The Kilranelagh Spirit

Patrick Kennedy
1891 (2nd Edition)

About four miles east of Baltinglass stands the hill of Bally Carrigeen (rocky pass), and on its top a large ring of rounded flags about nine yards in diameter, and called Fan-a-Cool's griddle stones. On the side of the neighbouring eminence are two long strips of turf, much greener than that by which they are surrounded. These are the marks of the resting-places of Fion Mac Cuil and his wife, who, when they rose early in the morning, descended the slope, washed their faces in the stream, and baked the cakes for their breakfast on a griddle supported by these flags. However, we have not much to say of them on this occasion. In their neighbourhood, on the crest of another hill, is the churchyard of Kilranelagh, where no corpse of Protestant man or woman has ever been allowed to rest. The boundary-wall is formed of loose stones, and the top is very narrow in comparison with its base. Every man attending a funeral brings a stone picked up on its way, and throws it on the circular fence, and so the mighty ring has grown. Outside this boundary is a deep, round well, and a tall curved recess in the wall just above it. This recess is furnished with ledges, which are plentifully provided with wooden cups—every one interring in the graveyard the corpse of a child under five years of age providing one of these vessels. The spirit of the latest interred is obliged to supply every one of its predecessors with a cup of water and to keep watch and ward over the sacred inclosure till the next funeral; and so, when two convoys are approaching at the same time, there sometimes occur unseemly races and struggles. Having sketched our scenery, we proceed with the legend of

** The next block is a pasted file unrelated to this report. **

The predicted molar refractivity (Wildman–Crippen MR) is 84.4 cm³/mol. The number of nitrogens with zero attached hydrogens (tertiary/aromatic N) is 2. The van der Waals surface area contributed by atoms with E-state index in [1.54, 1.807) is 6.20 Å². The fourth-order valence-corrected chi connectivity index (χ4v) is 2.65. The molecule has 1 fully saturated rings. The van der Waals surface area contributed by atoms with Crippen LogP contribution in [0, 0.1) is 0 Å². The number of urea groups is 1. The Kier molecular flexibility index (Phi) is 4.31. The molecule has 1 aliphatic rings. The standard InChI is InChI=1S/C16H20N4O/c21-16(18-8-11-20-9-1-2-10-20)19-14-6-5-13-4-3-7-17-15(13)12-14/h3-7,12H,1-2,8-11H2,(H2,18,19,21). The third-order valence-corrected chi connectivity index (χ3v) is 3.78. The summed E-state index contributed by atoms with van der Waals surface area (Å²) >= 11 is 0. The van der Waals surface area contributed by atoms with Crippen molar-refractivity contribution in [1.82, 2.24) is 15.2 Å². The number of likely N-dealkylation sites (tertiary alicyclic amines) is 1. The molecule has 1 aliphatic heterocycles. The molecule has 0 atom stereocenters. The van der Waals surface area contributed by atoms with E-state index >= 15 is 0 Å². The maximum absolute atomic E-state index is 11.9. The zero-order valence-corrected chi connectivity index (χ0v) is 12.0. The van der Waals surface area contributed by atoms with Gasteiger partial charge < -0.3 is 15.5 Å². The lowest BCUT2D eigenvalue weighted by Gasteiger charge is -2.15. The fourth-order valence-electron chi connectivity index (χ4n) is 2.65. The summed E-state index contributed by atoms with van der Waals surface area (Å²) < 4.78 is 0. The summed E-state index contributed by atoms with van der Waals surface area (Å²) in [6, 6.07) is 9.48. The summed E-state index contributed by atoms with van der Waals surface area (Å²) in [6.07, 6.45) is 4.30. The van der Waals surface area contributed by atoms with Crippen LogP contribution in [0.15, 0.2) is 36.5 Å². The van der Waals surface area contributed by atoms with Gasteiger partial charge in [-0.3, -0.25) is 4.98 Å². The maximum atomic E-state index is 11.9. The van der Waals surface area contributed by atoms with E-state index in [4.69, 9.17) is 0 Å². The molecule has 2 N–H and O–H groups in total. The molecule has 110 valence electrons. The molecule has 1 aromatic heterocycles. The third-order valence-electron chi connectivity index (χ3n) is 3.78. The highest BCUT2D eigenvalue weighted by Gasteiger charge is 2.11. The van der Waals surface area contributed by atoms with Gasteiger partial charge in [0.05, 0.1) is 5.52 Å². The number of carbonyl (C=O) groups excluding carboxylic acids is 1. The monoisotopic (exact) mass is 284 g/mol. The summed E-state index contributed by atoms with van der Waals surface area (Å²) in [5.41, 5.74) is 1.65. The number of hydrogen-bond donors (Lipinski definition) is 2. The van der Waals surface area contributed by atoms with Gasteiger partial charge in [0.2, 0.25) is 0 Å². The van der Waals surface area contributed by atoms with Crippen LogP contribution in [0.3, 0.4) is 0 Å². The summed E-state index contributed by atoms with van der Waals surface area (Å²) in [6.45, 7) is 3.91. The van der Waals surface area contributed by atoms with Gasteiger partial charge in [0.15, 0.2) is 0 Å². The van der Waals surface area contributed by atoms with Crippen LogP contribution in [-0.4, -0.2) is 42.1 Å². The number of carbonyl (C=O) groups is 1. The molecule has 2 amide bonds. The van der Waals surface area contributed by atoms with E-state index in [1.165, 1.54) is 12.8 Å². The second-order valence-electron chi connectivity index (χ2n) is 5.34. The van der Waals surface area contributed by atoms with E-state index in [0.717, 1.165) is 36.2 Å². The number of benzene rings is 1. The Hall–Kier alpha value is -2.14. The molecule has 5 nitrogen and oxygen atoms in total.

Two men repairing to their homes just in the twilight, were obliged to pass through this churchyard, or take a considerable circuit. They had come up the hill, and were beginning to proceed through the cemetery, when they heard, just on their left, and apparently proceeding from a tomb, the most awful groans and frightful outcries, and a shower of red-hot cinders fell on them. They retreated down hill in great dismay; yet, after getting to some distance, they plucked up courage and returned. They were received in a more fearful fashion this time, and once again fled in terror. Unaccountable as it may appear, they made a third attempt; but this time the noise was more appalling than ever, and a terrible being, with a wild outcry, sprang up from behind the monument, and rushed on them. Down the hill they flew like deer, and, after a wild flight, took refuge in the first cabin they reached. This was their version. We supply another from the mouth of the fiend, then a young stripling, and now a plodding citizen of Dublin, and proprietor of a farm near this extensive and ancient cemetery.

He was seated on the stony enclosure, when he saw, in the gloom, the two men approaching up hill. He at once conceived the design of frightening them, and for this purpose ensconced himself behind a tomb with a provision of small stones. All the ghostly machinery consisted in the groans and howlings he contrived to make, and the showers of pebbles he discharged on the adventurers. At the third attempt he himself was startled by a rustling among the dry weeds and stones behind, and his headlong charge was the result of his panic. Of course he managed not to come up with the fugitives.

End of this Story